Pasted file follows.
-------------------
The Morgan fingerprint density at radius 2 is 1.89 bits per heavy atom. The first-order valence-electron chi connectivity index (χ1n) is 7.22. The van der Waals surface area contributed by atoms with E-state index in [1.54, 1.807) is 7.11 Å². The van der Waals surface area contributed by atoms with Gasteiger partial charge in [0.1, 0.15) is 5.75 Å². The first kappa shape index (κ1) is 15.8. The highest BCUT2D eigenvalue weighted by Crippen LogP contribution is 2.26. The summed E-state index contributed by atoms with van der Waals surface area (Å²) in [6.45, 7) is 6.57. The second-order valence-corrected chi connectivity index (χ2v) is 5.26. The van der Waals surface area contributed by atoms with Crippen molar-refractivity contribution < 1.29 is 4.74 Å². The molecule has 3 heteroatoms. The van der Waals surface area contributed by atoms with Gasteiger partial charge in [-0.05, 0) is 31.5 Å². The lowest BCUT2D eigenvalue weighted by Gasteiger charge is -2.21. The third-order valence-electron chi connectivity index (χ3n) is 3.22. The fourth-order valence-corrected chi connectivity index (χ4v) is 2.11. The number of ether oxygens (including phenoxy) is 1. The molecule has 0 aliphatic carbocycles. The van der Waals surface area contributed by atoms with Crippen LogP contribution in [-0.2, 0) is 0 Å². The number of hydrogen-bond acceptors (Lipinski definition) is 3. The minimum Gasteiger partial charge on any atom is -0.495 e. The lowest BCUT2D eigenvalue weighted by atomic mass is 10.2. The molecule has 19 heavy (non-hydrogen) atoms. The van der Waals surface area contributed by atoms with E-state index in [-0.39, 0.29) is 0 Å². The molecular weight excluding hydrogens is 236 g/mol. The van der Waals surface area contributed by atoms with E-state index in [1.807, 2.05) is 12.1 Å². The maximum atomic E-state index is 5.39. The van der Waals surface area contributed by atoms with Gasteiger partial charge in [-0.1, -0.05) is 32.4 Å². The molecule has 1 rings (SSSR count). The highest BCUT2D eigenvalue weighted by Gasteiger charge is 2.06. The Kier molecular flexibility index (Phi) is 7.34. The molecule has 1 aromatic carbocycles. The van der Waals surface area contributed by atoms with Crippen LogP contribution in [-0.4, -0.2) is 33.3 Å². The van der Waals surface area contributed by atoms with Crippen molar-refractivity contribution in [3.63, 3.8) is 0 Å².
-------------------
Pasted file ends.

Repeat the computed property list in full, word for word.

The Morgan fingerprint density at radius 2 is 1.89 bits per heavy atom. The first-order valence-electron chi connectivity index (χ1n) is 7.22. The van der Waals surface area contributed by atoms with E-state index in [1.54, 1.807) is 7.11 Å². The van der Waals surface area contributed by atoms with Gasteiger partial charge in [0.1, 0.15) is 5.75 Å². The first kappa shape index (κ1) is 15.8. The highest BCUT2D eigenvalue weighted by Crippen LogP contribution is 2.26. The summed E-state index contributed by atoms with van der Waals surface area (Å²) in [6.45, 7) is 6.57. The second-order valence-corrected chi connectivity index (χ2v) is 5.26. The van der Waals surface area contributed by atoms with Crippen molar-refractivity contribution < 1.29 is 4.74 Å². The molecule has 3 heteroatoms. The van der Waals surface area contributed by atoms with Gasteiger partial charge in [-0.05, 0) is 31.5 Å². The lowest BCUT2D eigenvalue weighted by Gasteiger charge is -2.21. The third-order valence-electron chi connectivity index (χ3n) is 3.22. The fourth-order valence-corrected chi connectivity index (χ4v) is 2.11. The number of ether oxygens (including phenoxy) is 1. The molecule has 0 aliphatic carbocycles. The van der Waals surface area contributed by atoms with Crippen LogP contribution in [-0.2, 0) is 0 Å². The number of hydrogen-bond acceptors (Lipinski definition) is 3. The minimum Gasteiger partial charge on any atom is -0.495 e. The lowest BCUT2D eigenvalue weighted by atomic mass is 10.2. The molecule has 19 heavy (non-hydrogen) atoms. The van der Waals surface area contributed by atoms with E-state index in [-0.39, 0.29) is 0 Å². The molecular weight excluding hydrogens is 236 g/mol. The van der Waals surface area contributed by atoms with E-state index in [1.807, 2.05) is 12.1 Å². The maximum atomic E-state index is 5.39. The van der Waals surface area contributed by atoms with Gasteiger partial charge in [-0.1, -0.05) is 32.4 Å². The molecule has 1 rings (SSSR count). The highest BCUT2D eigenvalue weighted by Gasteiger charge is 2.06. The Kier molecular flexibility index (Phi) is 7.34. The molecule has 1 aromatic carbocycles. The van der Waals surface area contributed by atoms with Crippen LogP contribution in [-0.4, -0.2) is 33.3 Å². The van der Waals surface area contributed by atoms with Crippen molar-refractivity contribution in [3.63, 3.8) is 0 Å².